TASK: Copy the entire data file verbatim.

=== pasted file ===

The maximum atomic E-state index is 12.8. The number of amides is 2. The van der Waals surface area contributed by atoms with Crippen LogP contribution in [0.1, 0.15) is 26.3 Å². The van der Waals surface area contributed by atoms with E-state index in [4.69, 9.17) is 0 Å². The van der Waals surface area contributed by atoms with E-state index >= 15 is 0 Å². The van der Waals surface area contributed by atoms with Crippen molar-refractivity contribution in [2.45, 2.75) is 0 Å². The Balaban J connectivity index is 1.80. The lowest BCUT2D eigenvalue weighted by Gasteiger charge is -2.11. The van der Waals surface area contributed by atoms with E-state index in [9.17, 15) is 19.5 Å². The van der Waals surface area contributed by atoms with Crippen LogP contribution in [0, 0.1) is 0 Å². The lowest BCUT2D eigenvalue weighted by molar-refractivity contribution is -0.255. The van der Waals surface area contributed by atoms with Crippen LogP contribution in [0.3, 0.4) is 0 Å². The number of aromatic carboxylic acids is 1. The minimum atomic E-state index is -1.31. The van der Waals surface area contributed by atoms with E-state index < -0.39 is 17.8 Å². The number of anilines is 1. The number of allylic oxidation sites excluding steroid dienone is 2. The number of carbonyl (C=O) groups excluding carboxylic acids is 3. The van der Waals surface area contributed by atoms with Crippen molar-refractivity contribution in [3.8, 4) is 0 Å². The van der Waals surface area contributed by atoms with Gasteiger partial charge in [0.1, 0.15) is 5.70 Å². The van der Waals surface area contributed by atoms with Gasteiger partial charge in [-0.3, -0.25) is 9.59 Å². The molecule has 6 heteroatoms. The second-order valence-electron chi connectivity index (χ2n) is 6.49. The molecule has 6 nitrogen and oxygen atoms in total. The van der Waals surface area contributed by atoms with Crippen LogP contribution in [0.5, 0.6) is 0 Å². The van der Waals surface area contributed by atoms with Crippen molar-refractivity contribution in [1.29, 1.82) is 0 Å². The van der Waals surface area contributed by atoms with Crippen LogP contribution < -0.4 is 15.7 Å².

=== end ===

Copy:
The maximum atomic E-state index is 12.8. The number of amides is 2. The van der Waals surface area contributed by atoms with Crippen LogP contribution in [0.1, 0.15) is 26.3 Å². The van der Waals surface area contributed by atoms with E-state index in [4.69, 9.17) is 0 Å². The van der Waals surface area contributed by atoms with E-state index >= 15 is 0 Å². The van der Waals surface area contributed by atoms with Crippen molar-refractivity contribution in [2.45, 2.75) is 0 Å². The Balaban J connectivity index is 1.80. The lowest BCUT2D eigenvalue weighted by Gasteiger charge is -2.11. The van der Waals surface area contributed by atoms with E-state index in [9.17, 15) is 19.5 Å². The van der Waals surface area contributed by atoms with Crippen LogP contribution in [0, 0.1) is 0 Å². The lowest BCUT2D eigenvalue weighted by molar-refractivity contribution is -0.255. The van der Waals surface area contributed by atoms with Crippen LogP contribution in [0.3, 0.4) is 0 Å². The number of aromatic carboxylic acids is 1. The minimum atomic E-state index is -1.31. The van der Waals surface area contributed by atoms with E-state index < -0.39 is 17.8 Å². The number of anilines is 1. The number of allylic oxidation sites excluding steroid dienone is 2. The number of carbonyl (C=O) groups excluding carboxylic acids is 3. The van der Waals surface area contributed by atoms with Crippen molar-refractivity contribution in [3.8, 4) is 0 Å². The van der Waals surface area contributed by atoms with Gasteiger partial charge in [0.1, 0.15) is 5.70 Å². The van der Waals surface area contributed by atoms with Gasteiger partial charge in [-0.3, -0.25) is 9.59 Å². The molecule has 6 heteroatoms. The second-order valence-electron chi connectivity index (χ2n) is 6.49. The molecule has 6 nitrogen and oxygen atoms in total. The van der Waals surface area contributed by atoms with Crippen LogP contribution in [0.5, 0.6) is 0 Å². The van der Waals surface area contributed by atoms with Crippen molar-refractivity contribution in [1.29, 1.82) is 0 Å². The van der Waals surface area contributed by atoms with Crippen LogP contribution < -0.4 is 15.7 Å².